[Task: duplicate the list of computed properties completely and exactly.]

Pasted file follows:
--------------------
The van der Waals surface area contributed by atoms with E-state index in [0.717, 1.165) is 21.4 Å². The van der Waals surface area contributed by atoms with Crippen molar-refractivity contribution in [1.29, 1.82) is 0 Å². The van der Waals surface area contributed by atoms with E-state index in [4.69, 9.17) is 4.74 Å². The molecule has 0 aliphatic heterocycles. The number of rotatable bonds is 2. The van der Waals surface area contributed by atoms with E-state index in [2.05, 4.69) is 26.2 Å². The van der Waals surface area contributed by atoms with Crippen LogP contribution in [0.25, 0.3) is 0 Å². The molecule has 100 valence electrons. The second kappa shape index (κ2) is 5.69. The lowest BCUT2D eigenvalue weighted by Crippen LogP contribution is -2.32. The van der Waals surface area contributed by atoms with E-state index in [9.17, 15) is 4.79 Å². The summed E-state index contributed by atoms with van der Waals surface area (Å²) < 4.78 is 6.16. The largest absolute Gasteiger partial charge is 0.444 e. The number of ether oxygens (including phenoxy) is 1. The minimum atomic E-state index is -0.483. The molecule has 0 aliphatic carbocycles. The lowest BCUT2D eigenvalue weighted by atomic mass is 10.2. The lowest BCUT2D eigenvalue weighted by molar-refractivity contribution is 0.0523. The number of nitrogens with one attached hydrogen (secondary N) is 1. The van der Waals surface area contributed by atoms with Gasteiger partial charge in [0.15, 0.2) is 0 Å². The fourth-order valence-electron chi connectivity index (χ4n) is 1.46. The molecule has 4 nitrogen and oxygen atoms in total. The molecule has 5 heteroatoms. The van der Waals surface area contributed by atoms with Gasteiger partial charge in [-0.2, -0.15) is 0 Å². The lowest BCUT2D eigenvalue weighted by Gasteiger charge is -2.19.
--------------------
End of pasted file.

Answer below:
The van der Waals surface area contributed by atoms with E-state index in [0.717, 1.165) is 21.4 Å². The van der Waals surface area contributed by atoms with Crippen molar-refractivity contribution in [1.29, 1.82) is 0 Å². The van der Waals surface area contributed by atoms with E-state index in [4.69, 9.17) is 4.74 Å². The molecule has 0 aliphatic heterocycles. The number of rotatable bonds is 2. The van der Waals surface area contributed by atoms with E-state index in [2.05, 4.69) is 26.2 Å². The van der Waals surface area contributed by atoms with Crippen LogP contribution in [0.25, 0.3) is 0 Å². The molecule has 100 valence electrons. The second kappa shape index (κ2) is 5.69. The lowest BCUT2D eigenvalue weighted by Crippen LogP contribution is -2.32. The van der Waals surface area contributed by atoms with E-state index in [9.17, 15) is 4.79 Å². The summed E-state index contributed by atoms with van der Waals surface area (Å²) < 4.78 is 6.16. The largest absolute Gasteiger partial charge is 0.444 e. The number of ether oxygens (including phenoxy) is 1. The minimum atomic E-state index is -0.483. The molecule has 0 aliphatic carbocycles. The lowest BCUT2D eigenvalue weighted by atomic mass is 10.2. The lowest BCUT2D eigenvalue weighted by molar-refractivity contribution is 0.0523. The number of nitrogens with one attached hydrogen (secondary N) is 1. The van der Waals surface area contributed by atoms with Gasteiger partial charge in [0.15, 0.2) is 0 Å². The fourth-order valence-electron chi connectivity index (χ4n) is 1.46. The molecule has 4 nitrogen and oxygen atoms in total. The molecule has 5 heteroatoms. The van der Waals surface area contributed by atoms with Gasteiger partial charge in [-0.2, -0.15) is 0 Å². The lowest BCUT2D eigenvalue weighted by Gasteiger charge is -2.19.